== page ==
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The Kolmogorov's maximal inequality states that when $X_1,\dots,X_n$ are mutually independent random variables, each with finite variance. Set $S_j=X_1+\cdots+X_j, 1 \le j\le n.$ Then, for each $\epsilon>0$, $$\Pr(\max_{1 \le j \le n}|S_j-\mathbb{E}(S_j)| \ge \epsilon) \le \frac{Var(S_n)}{\epsilon^2}$$

I consider the following question, given a number $n$, a random composition (strong) of this number into $k$ positive parts. So we can get $k$ random variable $Y_1, Y_2,\dots, Y_k$ with $$Y_1+Y_2+\cdots+Y_k=n$$

Apparently, in my case, the random variables are dependent. So how to apply Kolmogorov's Inequality or some other related inequality for these random variables?

That is let $S_j'=Y_1+\cdots+Y_j$, give a bound of $\Pr(\max_{1 \le j \le k} |S_j'-\mathbb{E}(S_j')| \ge \epsilon)$ for some $\epsilon \ge 0$.

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up vote 9 down vote accepted

From this MSE answer you know that $(Y_j-\mathbb{E}(Y_j))_{j=1}^k$ forms an exchangeable sequence of random variables. The desired inequality follows, for instance, from Theorem 1 of the reference below.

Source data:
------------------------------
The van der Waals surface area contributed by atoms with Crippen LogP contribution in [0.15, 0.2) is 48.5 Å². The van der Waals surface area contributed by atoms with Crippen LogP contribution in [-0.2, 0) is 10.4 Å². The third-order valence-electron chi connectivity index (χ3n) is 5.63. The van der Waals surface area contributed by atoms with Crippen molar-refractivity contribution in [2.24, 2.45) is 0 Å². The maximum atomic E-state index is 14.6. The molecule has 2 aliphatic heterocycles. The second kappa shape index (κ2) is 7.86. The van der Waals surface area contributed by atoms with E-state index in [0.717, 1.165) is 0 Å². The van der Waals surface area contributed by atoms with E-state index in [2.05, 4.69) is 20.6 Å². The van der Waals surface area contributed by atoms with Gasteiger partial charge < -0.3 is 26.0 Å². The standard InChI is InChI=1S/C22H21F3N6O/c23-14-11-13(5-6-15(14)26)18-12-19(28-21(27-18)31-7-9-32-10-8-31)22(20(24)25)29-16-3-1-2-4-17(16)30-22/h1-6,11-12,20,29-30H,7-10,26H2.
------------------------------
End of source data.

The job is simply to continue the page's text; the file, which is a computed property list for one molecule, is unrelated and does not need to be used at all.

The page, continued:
Reference: "A Maximal Inequality for Partial Sums of Finite Exchangeable Sequences of Random Variables" by Alexander R. Pruss. Proceedings of the American Mathematical Society Volume 126, Number 6, June 1998, Pages 1811-1819.

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Another question is: How to get $\mathbb{E}(\max_{1 \le j \le k} |S_j'-\mathbb{E}(S_j')|$ based on exchangeable property? – Fan Zhang Dec 30 '11 at 1:32
I have read the paper, the RHS of (3) in the paper have a item $|\sum_{i=1}^k X_i|$, I think this item is constant in our case. So how to cacluate the RHS? – Fan Zhang Dec 30 '11 at 16:03
What is $n$ and $n^\prime$ in your case? You have to read the paper thoroughly, you can't just plug in and get the answer! – Byron Schmuland Dec 30 '11 at 17:03
Also, there may be a better solution in your particular case. I didn't mean for my answer to close off discussion of the problem. – Byron Schmuland Dec 30 '11 at 17:06

You can use Pruss's paper as follows. First you need to prove an inequality like this. Let $S_k = Y_1+\cdots+Y_k$ and $T_k = Y_{n/2}+\cdots+Y_{n/2+k}$. (If $n$ is odd you can round $n/2$ in either direction.) Then prove an inequality like

$$\text{Pr}\left(\max_{1\le k \le n} |S_k| > t\right) \leq \text{Pr}\left(\max_{1\le k \le n/2} |S_k| > t/2\right) + \text{Pr}\left(\max_{1\le k \le n/2} |T_k| > t/2\right).$$

Then apply Pruss's result to each half. Then use Kolmogorov's argument (and wlog replace $Y$ by $Y-\text{E}(Y)$) on each half to get an upper bound of some universal constant times $\text{Var}(S_{n/2})/\epsilon^2$.

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